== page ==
"Individuals should have a good sense of what they know and can do, but they also need to look to others to develop their strengths," she says. "In other words, a prospective principal has to recognize the areas he or she needs to develop in order to become a strong leader."

In his 41 years in education, Charles H. Bohlen has tapped numerous teachers and administrators. Bohlen recently retired as an administrator in the Charlotte–Mecklenburg Schools in North Carolina. "I look for people who have a passion for providing the very best for all students," he says. "I also look for a ‘can do' attitude and the ability to learn new aspects of the profession at a rapid rate. And I look for ethical behavior," he adds.

Bohlen sees tapping future administrators as part of a working administrator's professional responsibilities. "It's important that we have the right people to do the critical work of enhancing educational opportunities for children of all abilities," he says.

Administrators who have a history of tapping teachers share an obvious respect for their profession. They tend to be experienced and confident leaders themselves and feel comfortable encouraging a teacher to leave the classroom. They believe that they personally have made a difference in their school districts; and despite the daily challenges, they enjoy their positions of responsibility. In addition, administrators who encourage teachers with leadership potential to consider administration have an eye to the future. Their vision extends beyond their own particular place and time; they may even have thoughts about their own legacy.

Having spent many years as a school leader, Patricia Portwood says she thinks a lot about "passing the baton." Because of her belief in what she calls the "stewardship" of her learning community, Portwood wants the next generation of administrators to have "passion and voice" to advocate for children.

It isn't about whether the next generation of administrators will keep in place the programs that she instituted, Portwood insists. "Those programs change and maybe new and better ones will take their place," she says. "It's about continuing the quality of education for children."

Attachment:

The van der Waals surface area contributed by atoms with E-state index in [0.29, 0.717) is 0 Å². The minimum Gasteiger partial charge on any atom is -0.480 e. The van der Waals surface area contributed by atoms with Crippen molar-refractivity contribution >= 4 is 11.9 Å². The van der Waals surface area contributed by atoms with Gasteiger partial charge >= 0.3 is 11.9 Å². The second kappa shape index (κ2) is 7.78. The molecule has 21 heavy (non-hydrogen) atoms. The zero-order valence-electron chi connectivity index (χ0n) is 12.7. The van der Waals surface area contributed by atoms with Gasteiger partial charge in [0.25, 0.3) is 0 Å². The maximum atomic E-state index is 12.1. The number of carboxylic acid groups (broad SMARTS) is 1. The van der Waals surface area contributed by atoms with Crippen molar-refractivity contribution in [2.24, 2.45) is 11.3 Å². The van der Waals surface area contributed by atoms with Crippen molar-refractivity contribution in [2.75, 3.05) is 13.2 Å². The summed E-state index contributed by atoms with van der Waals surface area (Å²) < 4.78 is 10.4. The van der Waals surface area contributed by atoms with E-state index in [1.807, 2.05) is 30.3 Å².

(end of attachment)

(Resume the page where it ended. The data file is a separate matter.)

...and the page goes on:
Potential Reactions
Still, some administrators feel it's not their job to encourage teachers to change their career paths. Parsons remembers suggesting to an administrative colleague that a particular teacher leader might make a good principal. "Why ruin her?" was his response. "She's a great teacher and she's respected by her peers." His view was that the teacher was already making a solid contribution to the school by staying in the classroom and acting as a teacher leader.

Principals may also fear they will be accused of favoritism if they offer leadership opportunities to a few teachers and not to others. And administrators may be too caught up in their own daily operations and decision-making to even think about encouraging others to join the administrative ranks. Finally, some administrators simply believe that it's better to recruit from outside the district in order to bring in new ideas, different philosophies, and a broader range of expertise.

"It's not about ‘recruiting' administrators," says Parsons. "It's about providing opportunities and encouragement to a person with potential to raise the level of the profession. In the end, if it feels right, the individual may decide to pursue administration. If not, he or she can choose to stay in the classroom and continue to be an excellent teacher."

Portwood says that sometimes teachers look at experienced administrators and think about their schedules, their problems, and their challenges and say, "I could never do that."

"And I say, ‘Yes, you can!'" Portwood says. "It takes practice and commitment, but you can do this job."